The conversion of Washington, D.C. to full-time performance-art venue is complete. My column in the print TIME today (not yet online) is an expansion of my earlier blog post on Jon Stewart and Stephen Colbert’s joint marches on the Mall Oct. 30, and it turned out to be fortuitously timed: Colbert today testified before a House Judiciary hearing on agriculture and undocumented workers—in character:
Colbert’s actual testimony was only part of a larger, surreal performance, in which Rep. Lamar Smith (R-Tex.) pre-butted Colbert by seriously quoting one of Colbert’s own arguments from a Formidable Opponent sketch, then Rep. John Conyers (D-Mich.) asked Colbert to simply submit his written remarks and leave. (I’m not entirely sure his motivation, but I have to imagine the entire room was conscious of how they would look edited on The Colbert Report, a worry some speakers alluded to.) He didn’t, and the result was, essentially, a Colbert Report editorial as might have gone out directly on Comedy Central. [Update: And apparently a surprise; he deviated from his submitted remarks, which were not in character.]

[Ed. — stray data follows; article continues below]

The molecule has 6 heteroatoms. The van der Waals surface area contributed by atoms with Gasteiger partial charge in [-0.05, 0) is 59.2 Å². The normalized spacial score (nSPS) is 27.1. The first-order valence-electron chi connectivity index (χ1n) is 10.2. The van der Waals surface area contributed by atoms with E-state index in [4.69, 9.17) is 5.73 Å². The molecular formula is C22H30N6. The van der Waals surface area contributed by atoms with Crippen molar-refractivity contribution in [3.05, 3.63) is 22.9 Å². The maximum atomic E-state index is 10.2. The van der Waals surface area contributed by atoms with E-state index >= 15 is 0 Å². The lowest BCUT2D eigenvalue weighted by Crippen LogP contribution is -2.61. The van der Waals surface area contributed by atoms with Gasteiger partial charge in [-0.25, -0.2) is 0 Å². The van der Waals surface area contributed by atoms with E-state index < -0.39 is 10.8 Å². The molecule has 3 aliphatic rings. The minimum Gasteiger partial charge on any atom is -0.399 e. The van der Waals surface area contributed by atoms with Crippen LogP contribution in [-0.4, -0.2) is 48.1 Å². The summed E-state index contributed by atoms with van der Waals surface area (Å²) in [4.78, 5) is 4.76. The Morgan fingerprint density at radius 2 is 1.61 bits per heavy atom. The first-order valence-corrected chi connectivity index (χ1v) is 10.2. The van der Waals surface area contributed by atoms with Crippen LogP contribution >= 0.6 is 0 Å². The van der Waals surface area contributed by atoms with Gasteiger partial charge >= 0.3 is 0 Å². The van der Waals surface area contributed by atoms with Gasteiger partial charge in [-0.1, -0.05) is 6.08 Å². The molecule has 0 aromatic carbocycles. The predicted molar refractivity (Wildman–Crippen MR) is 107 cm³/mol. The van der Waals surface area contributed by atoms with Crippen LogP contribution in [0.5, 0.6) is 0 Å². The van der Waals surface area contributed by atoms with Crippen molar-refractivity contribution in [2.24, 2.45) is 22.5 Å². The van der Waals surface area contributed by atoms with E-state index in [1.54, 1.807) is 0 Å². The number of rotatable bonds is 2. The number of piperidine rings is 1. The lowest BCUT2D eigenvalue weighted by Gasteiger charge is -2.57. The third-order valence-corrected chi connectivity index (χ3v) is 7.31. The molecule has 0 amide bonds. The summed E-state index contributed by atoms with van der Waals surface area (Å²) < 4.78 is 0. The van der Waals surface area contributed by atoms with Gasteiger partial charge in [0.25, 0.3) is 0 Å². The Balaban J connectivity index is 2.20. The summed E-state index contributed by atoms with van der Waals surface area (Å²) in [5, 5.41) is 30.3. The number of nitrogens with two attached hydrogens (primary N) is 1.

I’ll leave the substance of Colbert’s satire to others for now, but it suggests a solution to the problem of whether Stewart and Colbert risk making themselves seem too self-serious by holding events in Washington: Never stop doing comedy while you’re at it.